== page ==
Summer ’19: Part 8, A Right Turn to Charlottesville

Coming out of Shenandoah Valley National Park, we had a couple of days to kill before visiting a friend in Raleigh. It offered our second chance on the trip to pop over to Richmond and extend the summer’s Civil War theme. (Did you know that Richmond, the capital of the Confederacy, is only about 100 miles from D.C.?) I wanted to see the city because my friend Lee Irby is a novelist originally from Richmond, and his recent masterpiece, Unreliable, is set there, and involves a Confederate monument. But…

As we came out of the park, we hit a fork in the road. Richmond or Charlottesville? Richmond or Charlottesville? Monica blurted out: Let’s go to Charlottesville!

Sure, why not? (I think she picked it because it was a much shorter drive. Sorry, Richmond.)

Here’s what I knew about Charlottesville: It’s home to The University of Virginia, and I’m still mad at them for beating Florida State in football in 1995. Dave Matthews Band started out there, which is also interesting to “college me.” And they have a bunch of doughy polo shirt wearing frat-boy white nationalists who are a painful boil on the country’s white ass. And I heard it was a charming town in all the good Southern ways too.

And it turned out to be a great stop with all the things you want in a trip: A nice hotel, an interesting and walkable downtown, good restaurants and, of course, bookstores.

Charlottesville gave us the chance to charge our batteries. Literally. This 120 watt solar kit is brilliant. It’s not fixed to the roof, so if we’re parked in a shaded campsite, I can still string it out to a sunny spot. It keeps us charged enough to run the water pump and house lights.

It’s always fun to walk into a nice hotel after a few days of camping. Our arrival is preceded by the smell of campfire. Unshaven, unshampooed, and dressed like the cast of a live-action Yogi Bear movie, we fill a luggage cart and roll in with an overstuffed laundry bag and a half empty 12-volt cooler. At home we don’t have cable television, so the kids are suddenly mesmerized by the shows they can’t stream on Netflix. This year they’ve been hooked on the coming-of-age My-So-Called-Felicity- Saved-By-The-Freaks-And-Geeks take-off called “Andi Mack.” It’s all about a girl who doesn’t know her dad, finds her dad, and spoilers, gets him to marry her mom. It’s endearing. I’m sure there’s a right-wing website decrying it’s open-mindedness, diversity, inclusive message, a positive themes (I was wrong, there are dozens like THIS). Let’s face it, folks, a truly realistic show about middle school would’t be suitable for television. I think kids can handle a gay character – they already have gay friends. We caught the series finale and there were tears.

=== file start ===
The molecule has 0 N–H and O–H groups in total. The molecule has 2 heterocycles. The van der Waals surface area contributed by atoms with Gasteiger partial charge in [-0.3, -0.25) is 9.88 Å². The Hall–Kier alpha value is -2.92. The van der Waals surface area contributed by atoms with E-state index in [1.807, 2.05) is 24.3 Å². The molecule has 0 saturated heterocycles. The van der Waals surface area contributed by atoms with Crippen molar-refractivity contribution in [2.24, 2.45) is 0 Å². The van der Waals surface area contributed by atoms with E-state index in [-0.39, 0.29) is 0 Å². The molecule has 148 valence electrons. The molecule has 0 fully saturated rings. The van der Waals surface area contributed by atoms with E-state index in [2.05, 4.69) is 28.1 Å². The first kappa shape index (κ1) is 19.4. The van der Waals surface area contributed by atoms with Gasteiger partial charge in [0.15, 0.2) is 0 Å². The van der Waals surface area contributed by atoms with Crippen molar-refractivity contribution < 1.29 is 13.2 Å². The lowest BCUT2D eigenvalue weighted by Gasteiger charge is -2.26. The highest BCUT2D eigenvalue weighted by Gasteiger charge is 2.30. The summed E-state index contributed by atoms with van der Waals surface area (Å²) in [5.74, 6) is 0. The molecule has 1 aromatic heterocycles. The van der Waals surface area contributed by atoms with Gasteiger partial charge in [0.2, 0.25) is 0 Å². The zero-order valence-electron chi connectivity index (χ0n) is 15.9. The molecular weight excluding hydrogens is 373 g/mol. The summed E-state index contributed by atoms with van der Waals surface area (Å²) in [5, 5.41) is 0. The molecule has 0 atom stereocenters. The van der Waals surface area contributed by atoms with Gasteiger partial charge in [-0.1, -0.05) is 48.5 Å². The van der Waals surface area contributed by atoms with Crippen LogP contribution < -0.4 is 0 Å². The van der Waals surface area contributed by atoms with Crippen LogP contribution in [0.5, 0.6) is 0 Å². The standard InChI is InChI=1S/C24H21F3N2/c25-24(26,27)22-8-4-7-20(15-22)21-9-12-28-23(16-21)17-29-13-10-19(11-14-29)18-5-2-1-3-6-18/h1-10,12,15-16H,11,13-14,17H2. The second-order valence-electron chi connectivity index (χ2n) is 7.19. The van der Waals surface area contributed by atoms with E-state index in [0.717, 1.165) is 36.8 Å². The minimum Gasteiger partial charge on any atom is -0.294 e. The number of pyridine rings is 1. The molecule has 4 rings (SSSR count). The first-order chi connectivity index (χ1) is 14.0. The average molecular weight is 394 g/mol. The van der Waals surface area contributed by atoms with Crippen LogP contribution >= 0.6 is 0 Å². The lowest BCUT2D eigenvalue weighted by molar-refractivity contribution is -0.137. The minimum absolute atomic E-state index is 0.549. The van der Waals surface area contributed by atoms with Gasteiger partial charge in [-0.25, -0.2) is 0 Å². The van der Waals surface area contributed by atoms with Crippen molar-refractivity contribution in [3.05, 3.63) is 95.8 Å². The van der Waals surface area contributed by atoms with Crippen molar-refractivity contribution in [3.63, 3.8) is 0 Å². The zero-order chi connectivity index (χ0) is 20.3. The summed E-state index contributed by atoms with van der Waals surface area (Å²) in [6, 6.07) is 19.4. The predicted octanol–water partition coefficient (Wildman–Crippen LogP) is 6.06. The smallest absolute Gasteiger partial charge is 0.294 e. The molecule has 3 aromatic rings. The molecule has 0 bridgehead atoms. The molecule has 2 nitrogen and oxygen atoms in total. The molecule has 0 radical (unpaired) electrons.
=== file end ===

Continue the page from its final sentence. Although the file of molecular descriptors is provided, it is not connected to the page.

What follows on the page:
But I digress.

One reason we’re splitting our summer travels in half is that we had wedding back home in which we were supposed to participate in a surprise “flash mob.” Monica LOVES flash mobs – so much that they make her cry spontaneously. Running out of precious time, Monica began learning our Uptown Funk moves off a YouTube video. 

Old house with history? Where do we sign up?

I’m a little ashamed to admit that I didn’t know that Jefferson’s famous home, Monticello, is in Charlottesville. I knew it was in Virginia, but thought it was one of those “in Virginia, but really D.C. area” places. It was at the top of the list of places to visit. We took a “family oriented” guided tour. By “family oriented” the tour guide focused on things that kids would be interested in, and asked them questions. It’s a good tour for adults too. She left out the part where “Jefferson had six children by his slave mistress Sally Hemings.” But Monticello does not gloss over this part of Jefferson’s history, offering entire tours pertaining to the Hemings family. It’s a beautiful place and the fact that it never fell into the wrong hands is remarkable.